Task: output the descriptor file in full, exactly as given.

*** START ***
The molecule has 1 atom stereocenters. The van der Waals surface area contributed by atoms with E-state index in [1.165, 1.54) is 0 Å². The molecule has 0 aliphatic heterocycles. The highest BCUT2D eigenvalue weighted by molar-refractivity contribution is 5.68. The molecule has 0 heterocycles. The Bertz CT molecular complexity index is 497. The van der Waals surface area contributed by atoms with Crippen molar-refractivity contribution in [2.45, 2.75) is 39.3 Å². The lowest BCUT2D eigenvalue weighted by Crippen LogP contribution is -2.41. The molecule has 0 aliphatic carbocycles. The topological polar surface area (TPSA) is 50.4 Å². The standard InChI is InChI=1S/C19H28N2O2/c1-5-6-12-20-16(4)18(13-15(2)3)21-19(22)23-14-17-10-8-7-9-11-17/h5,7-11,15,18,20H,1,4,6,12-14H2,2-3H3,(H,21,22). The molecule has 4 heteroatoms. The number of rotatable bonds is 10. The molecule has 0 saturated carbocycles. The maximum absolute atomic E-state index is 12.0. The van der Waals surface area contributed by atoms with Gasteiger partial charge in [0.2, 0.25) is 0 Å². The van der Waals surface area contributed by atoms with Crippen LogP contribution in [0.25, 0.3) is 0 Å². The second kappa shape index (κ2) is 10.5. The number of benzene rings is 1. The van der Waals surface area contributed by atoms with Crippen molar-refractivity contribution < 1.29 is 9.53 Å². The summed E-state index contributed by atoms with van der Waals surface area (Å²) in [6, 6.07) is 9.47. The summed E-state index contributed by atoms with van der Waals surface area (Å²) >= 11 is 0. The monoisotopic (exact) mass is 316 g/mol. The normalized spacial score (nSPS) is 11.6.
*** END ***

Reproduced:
The molecule has 1 atom stereocenters. The van der Waals surface area contributed by atoms with E-state index in [1.165, 1.54) is 0 Å². The molecule has 0 aliphatic heterocycles. The highest BCUT2D eigenvalue weighted by molar-refractivity contribution is 5.68. The molecule has 0 heterocycles. The Bertz CT molecular complexity index is 497. The van der Waals surface area contributed by atoms with Crippen molar-refractivity contribution in [2.45, 2.75) is 39.3 Å². The lowest BCUT2D eigenvalue weighted by Crippen LogP contribution is -2.41. The molecule has 0 aliphatic carbocycles. The topological polar surface area (TPSA) is 50.4 Å². The standard InChI is InChI=1S/C19H28N2O2/c1-5-6-12-20-16(4)18(13-15(2)3)21-19(22)23-14-17-10-8-7-9-11-17/h5,7-11,15,18,20H,1,4,6,12-14H2,2-3H3,(H,21,22). The molecule has 4 heteroatoms. The number of rotatable bonds is 10. The molecule has 0 saturated carbocycles. The maximum absolute atomic E-state index is 12.0. The van der Waals surface area contributed by atoms with Gasteiger partial charge in [0.2, 0.25) is 0 Å². The van der Waals surface area contributed by atoms with Crippen LogP contribution in [0.25, 0.3) is 0 Å². The second kappa shape index (κ2) is 10.5. The number of benzene rings is 1. The van der Waals surface area contributed by atoms with Crippen molar-refractivity contribution < 1.29 is 9.53 Å². The summed E-state index contributed by atoms with van der Waals surface area (Å²) in [6, 6.07) is 9.47. The summed E-state index contributed by atoms with van der Waals surface area (Å²) >= 11 is 0. The monoisotopic (exact) mass is 316 g/mol. The normalized spacial score (nSPS) is 11.6.